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Top Spin (video game)

Top Spin is a 2003 tennis video game developed by PAM Development and originally published by Microsoft Game Studios for the Xbox as part of their XSN Sports brand. Atari later published the game for the PC, while 2K Sports published it for the PlayStation 2. The game was followed by Top Spin 2, Top Spin 3 and Top Spin 4.

Top Spin
TopSpin front-1-.jpg
Players Anna Kournikova, Lleyton Hewitt and Pete Sampras appear on the Xbox cover art for the game.
Developer(s)PAM Development
Publisher(s)Microsoft Game Studios (Xbox)
2K Sports (PS2)
Atari (PC)
Microsoft Windows
  • EU: November 10, 2004
PlayStation 2
  • NA: September 26, 2005


In Top Spin, players select from various game modes including singles matches, doubles, exhibition tournaments, a career mode or quick play matches. Top Spin features a number of professional tennis players who have licensed their likenesses to the game, a trend which continued in its sequels. It also contained fictional players as well.

The player can work their way up through the amateur ranks to the pros in tournaments all over the world. They can do this by using the various licensed players, or by creating a unique character. The game can be played via the internet with XSN Sports and Xbox Live for online matches.

Quick matchEdit

This mode contains the basic features that let the player get into a match as quickly as possible. The characters can be selected from the professional players available, or by using custom characters from the career mode option. A match can be held on the various available courts, ranging from Grand Slam venues to practice facilities.

Career modeEdit

The career mode in Top Spin begins with a create-a-player interface which begins with, DNA type. There are many strands to choose from with each containing a different skin color and unique player traits. Create a character continues with many face and body modeling options and apparel choices. The career mode begins with an option to choose a continent that has various opportunities for a player to better their rank by training and tournaments. A player must also make "coin" in order to pay for training which increases their attributes. Coin is earned by being sponsored by one of the corporate tennis apparel icons by performing commercials and other public relations duties for them which are completed by scoring well in various exercises. Tournaments come in various types across the globe. Winning tournaments increases your world ranking, with more difficult tournaments taking much more precedence.

Top Spin also allows users to load their career player into the tournament mode (and other game modes as well).


The Optimatch feature allows the user to be very specific about the match that will be played including surface type, venue and how difficult the competition will be. This multiplayer feature is also the only tennis game to allow 2 vs. 2 online ranked play via Xbox live.


The various swings include: flat, top spin, slice, and lob, with swing strength increasing with each moment the button is depressed. Jumping, stretching and diving is automatically selected. Serves are executed in similar fashion, but with the addition of an on-screen power meter started and stopped with either the top spin, flat, or slice buttons. On the box, the controller's trigger buttons place you into a "risk mode" with a similar power meter, but the outcome of the shot is determined by how close to the center of the meter the user can stop a rapidly moving bar. Another component to the "risk mode" is the In-the-Zone meter which fills as momentum is gained with won points, making future risk shots easier to hit. The player can also express their character's emotion after a point by pressing buttons to choose a positive or negative reaction.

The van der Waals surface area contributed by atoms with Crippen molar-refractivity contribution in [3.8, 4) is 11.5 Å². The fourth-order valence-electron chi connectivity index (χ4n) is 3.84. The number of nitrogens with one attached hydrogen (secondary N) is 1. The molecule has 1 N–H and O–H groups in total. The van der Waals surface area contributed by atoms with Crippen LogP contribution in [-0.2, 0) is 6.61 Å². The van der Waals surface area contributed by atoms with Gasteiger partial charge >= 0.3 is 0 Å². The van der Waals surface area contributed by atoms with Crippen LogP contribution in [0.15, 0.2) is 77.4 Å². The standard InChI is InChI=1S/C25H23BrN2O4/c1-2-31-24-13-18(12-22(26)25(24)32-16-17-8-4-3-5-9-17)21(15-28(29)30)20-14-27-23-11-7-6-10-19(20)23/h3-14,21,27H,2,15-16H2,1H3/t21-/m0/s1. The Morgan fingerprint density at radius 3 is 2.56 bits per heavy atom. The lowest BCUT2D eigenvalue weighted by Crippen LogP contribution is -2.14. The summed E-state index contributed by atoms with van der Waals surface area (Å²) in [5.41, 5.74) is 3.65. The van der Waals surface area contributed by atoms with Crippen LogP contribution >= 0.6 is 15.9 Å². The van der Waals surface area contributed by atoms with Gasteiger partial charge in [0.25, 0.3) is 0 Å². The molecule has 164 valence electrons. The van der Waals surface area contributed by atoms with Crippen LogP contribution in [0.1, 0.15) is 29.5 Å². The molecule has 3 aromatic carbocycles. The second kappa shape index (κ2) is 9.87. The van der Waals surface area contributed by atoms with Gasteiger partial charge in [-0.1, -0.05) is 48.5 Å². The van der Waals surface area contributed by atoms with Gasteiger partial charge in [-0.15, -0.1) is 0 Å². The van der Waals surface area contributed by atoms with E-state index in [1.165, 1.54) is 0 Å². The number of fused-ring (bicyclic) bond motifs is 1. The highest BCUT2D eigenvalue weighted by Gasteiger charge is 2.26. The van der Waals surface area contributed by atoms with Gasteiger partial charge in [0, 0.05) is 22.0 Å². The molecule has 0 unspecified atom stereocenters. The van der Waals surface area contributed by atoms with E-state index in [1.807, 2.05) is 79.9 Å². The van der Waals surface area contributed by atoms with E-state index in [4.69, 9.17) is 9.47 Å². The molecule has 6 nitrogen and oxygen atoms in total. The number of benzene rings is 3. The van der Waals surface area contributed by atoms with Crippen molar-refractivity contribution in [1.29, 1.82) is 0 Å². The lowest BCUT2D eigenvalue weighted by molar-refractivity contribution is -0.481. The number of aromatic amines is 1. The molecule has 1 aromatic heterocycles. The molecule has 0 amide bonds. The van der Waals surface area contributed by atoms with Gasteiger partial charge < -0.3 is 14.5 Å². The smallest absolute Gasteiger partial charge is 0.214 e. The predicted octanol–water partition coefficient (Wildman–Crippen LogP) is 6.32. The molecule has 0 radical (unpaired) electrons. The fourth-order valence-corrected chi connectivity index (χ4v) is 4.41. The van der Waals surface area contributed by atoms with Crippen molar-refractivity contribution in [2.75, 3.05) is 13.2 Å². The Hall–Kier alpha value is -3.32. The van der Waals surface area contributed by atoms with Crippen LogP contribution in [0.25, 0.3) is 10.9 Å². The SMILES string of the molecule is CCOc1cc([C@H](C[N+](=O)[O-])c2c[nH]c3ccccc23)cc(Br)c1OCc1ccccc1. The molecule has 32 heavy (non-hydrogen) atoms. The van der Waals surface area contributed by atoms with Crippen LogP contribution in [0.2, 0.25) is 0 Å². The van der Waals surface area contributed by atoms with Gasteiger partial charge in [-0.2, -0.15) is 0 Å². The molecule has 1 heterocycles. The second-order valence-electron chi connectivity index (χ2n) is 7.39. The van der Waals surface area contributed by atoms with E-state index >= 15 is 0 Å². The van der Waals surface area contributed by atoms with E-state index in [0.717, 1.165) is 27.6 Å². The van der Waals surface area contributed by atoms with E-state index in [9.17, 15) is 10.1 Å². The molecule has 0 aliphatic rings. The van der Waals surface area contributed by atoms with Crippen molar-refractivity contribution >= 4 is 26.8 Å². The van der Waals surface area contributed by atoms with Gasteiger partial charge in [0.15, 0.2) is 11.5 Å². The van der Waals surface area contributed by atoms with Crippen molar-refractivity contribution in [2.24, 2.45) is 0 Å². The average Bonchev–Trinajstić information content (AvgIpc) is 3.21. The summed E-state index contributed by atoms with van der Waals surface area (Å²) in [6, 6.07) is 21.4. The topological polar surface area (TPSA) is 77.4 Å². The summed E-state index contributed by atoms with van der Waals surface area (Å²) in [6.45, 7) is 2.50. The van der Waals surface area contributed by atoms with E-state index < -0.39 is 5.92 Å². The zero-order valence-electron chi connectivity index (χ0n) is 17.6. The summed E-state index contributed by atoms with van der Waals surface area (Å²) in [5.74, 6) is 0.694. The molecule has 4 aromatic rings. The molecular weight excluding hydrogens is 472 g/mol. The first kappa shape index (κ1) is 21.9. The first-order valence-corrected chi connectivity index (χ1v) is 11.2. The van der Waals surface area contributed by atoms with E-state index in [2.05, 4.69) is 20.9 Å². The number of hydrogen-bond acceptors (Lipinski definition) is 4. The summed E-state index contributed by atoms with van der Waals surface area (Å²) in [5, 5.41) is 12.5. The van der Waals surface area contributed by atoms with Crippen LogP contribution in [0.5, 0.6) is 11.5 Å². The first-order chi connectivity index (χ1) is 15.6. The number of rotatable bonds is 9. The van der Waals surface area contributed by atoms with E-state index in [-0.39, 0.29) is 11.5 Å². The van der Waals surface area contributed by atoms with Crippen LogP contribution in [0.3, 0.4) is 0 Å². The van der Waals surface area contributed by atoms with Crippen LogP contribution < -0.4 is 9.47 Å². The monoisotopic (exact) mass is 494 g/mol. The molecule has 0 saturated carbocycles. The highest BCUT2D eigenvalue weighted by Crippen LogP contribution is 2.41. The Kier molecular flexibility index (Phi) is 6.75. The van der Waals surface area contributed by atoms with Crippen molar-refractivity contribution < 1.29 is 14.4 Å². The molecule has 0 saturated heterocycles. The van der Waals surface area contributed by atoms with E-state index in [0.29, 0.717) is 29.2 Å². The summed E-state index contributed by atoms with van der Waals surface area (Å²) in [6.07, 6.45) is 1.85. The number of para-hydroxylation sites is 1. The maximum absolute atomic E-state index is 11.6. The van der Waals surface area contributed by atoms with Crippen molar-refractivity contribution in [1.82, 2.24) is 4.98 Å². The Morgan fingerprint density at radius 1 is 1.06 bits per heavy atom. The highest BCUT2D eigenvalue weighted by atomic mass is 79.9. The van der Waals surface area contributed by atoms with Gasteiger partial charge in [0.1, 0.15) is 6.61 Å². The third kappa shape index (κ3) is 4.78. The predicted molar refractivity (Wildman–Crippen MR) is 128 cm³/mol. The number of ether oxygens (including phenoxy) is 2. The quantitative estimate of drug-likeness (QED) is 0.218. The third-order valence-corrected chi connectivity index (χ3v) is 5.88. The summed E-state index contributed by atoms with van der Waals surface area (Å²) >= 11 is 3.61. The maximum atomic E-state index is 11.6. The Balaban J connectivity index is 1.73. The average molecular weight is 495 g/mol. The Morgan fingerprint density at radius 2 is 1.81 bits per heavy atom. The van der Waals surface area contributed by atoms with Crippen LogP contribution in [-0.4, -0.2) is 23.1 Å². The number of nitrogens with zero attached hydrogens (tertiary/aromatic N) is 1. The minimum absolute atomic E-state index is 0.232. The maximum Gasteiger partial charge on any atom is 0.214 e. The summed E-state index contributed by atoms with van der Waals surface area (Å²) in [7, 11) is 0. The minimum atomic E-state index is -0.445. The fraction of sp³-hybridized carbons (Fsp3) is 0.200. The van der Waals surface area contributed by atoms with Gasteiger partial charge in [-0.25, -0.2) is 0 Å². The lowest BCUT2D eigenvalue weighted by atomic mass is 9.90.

Aggregate score
Metacritic(PS2) 67/100[2]
(Xbox) 89/100[3]

Top Spin was very well received. It currently holds an 88% positive review percentage at GameRankings, with IGN and GameSpot scoring the Xbox version 9.3[4] and 9.1[5] out of 10 respectively.[6] The PC version on the other hand, got slightly less of approval. GameSpot gave a PC version 7.2 out of 10 saying that "Top Spin's big trump card is the inclusion of online play", and despite the fluid animations, the game suffers from long loading times and flat textures.[7] IGN didn't review the PC version but instead focused on reviewing PlayStation 2 one. It gave it 7.4 out of 10 saying "Tennis fans, videogame or otherwise, will find quite a bit to like in the game if they never picked up the previous version, though nay-sayers will have a fair bit to complain about with disappointing graphics and, again, quite lengthy load times."[8] Defunct Games gave Top Spin B- saying that "If anything, this game proves that it's difficult to port 'down' instead of up - it's easy to go from the PS2 to the Xbox, but not so much the other way around."[9]


  1. ^ Justin Calvert (October 28, 2003). "Microsoft serves up Top Spin". GameSpot. CBS Interactive. Retrieved January 14, 2018.
  2. ^ "Top Spin (PS2)". Metacritic. CBS Interactive. Retrieved January 14, 2018.
  3. ^ "Top Spin (Xbox)". Metacritic. CBS Interactive. Retrieved January 14, 2018.
  4. ^ Kaiser Hwang (October 29, 2003). "Top Spin". IGN. News Corporation. Retrieved January 14, 2018.
  5. ^ Ryan Davis (October 31, 2003). "Top Spin Review". GameSpot. CBS Interactive. Retrieved January 14, 2018.
  6. ^ "Top Spin". GameRankings. CBS Interactive. Retrieved January 14, 2018.
  7. ^ Ryan Davis (October 13, 2005). "Top Spin Review (PC)". GameSpot. CBS Interactive. Retrieved January 14, 2018.
  8. ^ Chris Roper (September 27, 2005). "Top Spin". IGN. News Corporation. Retrieved January 14, 2018.
  9. ^ Dan Clarke (September 25, 2005). "Top Spin". Defunct Games. Retrieved January 14, 2018.